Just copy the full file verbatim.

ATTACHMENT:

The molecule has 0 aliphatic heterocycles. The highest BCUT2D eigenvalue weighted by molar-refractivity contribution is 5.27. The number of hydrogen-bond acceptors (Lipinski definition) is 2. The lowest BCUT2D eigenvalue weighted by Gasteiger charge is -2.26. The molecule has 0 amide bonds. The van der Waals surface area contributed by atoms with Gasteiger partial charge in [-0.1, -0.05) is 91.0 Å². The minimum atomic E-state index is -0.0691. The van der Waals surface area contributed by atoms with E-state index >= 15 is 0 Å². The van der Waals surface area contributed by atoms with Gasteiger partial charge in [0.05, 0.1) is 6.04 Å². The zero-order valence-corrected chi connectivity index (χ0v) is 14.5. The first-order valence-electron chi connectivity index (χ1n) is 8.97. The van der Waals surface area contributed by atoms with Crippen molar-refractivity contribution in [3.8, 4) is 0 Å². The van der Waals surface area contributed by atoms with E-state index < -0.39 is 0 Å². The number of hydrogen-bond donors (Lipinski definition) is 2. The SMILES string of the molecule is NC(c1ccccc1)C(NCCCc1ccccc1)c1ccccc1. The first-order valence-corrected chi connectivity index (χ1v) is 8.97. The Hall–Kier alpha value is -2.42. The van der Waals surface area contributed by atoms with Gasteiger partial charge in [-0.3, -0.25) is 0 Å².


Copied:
The molecule has 0 aliphatic heterocycles. The highest BCUT2D eigenvalue weighted by molar-refractivity contribution is 5.27. The number of hydrogen-bond acceptors (Lipinski definition) is 2. The lowest BCUT2D eigenvalue weighted by Gasteiger charge is -2.26. The molecule has 0 amide bonds. The van der Waals surface area contributed by atoms with Gasteiger partial charge in [-0.1, -0.05) is 91.0 Å². The minimum atomic E-state index is -0.0691. The van der Waals surface area contributed by atoms with E-state index >= 15 is 0 Å². The van der Waals surface area contributed by atoms with Gasteiger partial charge in [0.05, 0.1) is 6.04 Å². The zero-order valence-corrected chi connectivity index (χ0v) is 14.5. The first-order valence-electron chi connectivity index (χ1n) is 8.97. The van der Waals surface area contributed by atoms with Crippen molar-refractivity contribution in [3.8, 4) is 0 Å². The van der Waals surface area contributed by atoms with E-state index < -0.39 is 0 Å². The number of hydrogen-bond donors (Lipinski definition) is 2. The SMILES string of the molecule is NC(c1ccccc1)C(NCCCc1ccccc1)c1ccccc1. The first-order valence-corrected chi connectivity index (χ1v) is 8.97. The Hall–Kier alpha value is -2.42. The van der Waals surface area contributed by atoms with Gasteiger partial charge in [-0.3, -0.25) is 0 Å².